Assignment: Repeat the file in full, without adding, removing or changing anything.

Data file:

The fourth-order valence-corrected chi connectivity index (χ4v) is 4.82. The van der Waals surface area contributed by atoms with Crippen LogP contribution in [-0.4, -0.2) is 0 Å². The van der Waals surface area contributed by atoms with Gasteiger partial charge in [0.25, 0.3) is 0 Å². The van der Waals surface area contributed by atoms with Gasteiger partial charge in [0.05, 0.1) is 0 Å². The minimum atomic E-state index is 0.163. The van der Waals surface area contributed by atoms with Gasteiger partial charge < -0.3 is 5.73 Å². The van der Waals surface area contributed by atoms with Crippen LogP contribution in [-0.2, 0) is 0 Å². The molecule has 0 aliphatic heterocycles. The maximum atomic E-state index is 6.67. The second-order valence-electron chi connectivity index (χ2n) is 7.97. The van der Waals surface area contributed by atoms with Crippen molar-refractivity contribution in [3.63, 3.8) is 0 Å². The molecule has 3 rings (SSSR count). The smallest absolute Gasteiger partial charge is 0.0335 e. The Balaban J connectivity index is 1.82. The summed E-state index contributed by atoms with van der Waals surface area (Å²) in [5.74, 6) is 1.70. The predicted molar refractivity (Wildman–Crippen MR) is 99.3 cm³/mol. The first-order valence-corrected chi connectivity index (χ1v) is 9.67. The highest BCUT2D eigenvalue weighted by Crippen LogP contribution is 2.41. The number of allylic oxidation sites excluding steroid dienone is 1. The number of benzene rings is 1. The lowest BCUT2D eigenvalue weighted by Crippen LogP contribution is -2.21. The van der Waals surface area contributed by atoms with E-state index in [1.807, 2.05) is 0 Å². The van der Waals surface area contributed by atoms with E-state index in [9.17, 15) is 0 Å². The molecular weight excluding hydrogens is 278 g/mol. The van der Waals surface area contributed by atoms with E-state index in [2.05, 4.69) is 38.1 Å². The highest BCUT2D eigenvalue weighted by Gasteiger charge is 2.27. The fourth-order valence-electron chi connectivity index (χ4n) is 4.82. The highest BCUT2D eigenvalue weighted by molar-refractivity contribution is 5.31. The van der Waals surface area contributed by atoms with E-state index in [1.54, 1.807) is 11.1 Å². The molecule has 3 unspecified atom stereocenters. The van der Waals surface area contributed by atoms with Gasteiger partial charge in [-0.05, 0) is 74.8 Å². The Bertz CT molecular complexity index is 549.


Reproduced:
The fourth-order valence-corrected chi connectivity index (χ4v) is 4.82. The van der Waals surface area contributed by atoms with Crippen LogP contribution in [-0.4, -0.2) is 0 Å². The van der Waals surface area contributed by atoms with Gasteiger partial charge in [0.25, 0.3) is 0 Å². The van der Waals surface area contributed by atoms with Gasteiger partial charge in [0.05, 0.1) is 0 Å². The minimum atomic E-state index is 0.163. The van der Waals surface area contributed by atoms with Gasteiger partial charge < -0.3 is 5.73 Å². The van der Waals surface area contributed by atoms with Crippen LogP contribution in [-0.2, 0) is 0 Å². The molecule has 0 aliphatic heterocycles. The maximum atomic E-state index is 6.67. The second-order valence-electron chi connectivity index (χ2n) is 7.97. The van der Waals surface area contributed by atoms with Crippen molar-refractivity contribution in [3.63, 3.8) is 0 Å². The molecule has 3 rings (SSSR count). The smallest absolute Gasteiger partial charge is 0.0335 e. The Balaban J connectivity index is 1.82. The summed E-state index contributed by atoms with van der Waals surface area (Å²) in [5.74, 6) is 1.70. The predicted molar refractivity (Wildman–Crippen MR) is 99.3 cm³/mol. The first-order valence-corrected chi connectivity index (χ1v) is 9.67. The highest BCUT2D eigenvalue weighted by Crippen LogP contribution is 2.41. The number of allylic oxidation sites excluding steroid dienone is 1. The number of benzene rings is 1. The lowest BCUT2D eigenvalue weighted by Crippen LogP contribution is -2.21. The van der Waals surface area contributed by atoms with E-state index in [1.807, 2.05) is 0 Å². The van der Waals surface area contributed by atoms with E-state index in [9.17, 15) is 0 Å². The molecular weight excluding hydrogens is 278 g/mol. The van der Waals surface area contributed by atoms with E-state index in [2.05, 4.69) is 38.1 Å². The highest BCUT2D eigenvalue weighted by Gasteiger charge is 2.27. The fourth-order valence-electron chi connectivity index (χ4n) is 4.82. The highest BCUT2D eigenvalue weighted by molar-refractivity contribution is 5.31. The van der Waals surface area contributed by atoms with E-state index in [1.54, 1.807) is 11.1 Å². The molecule has 3 unspecified atom stereocenters. The van der Waals surface area contributed by atoms with Gasteiger partial charge in [-0.05, 0) is 74.8 Å². The Bertz CT molecular complexity index is 549.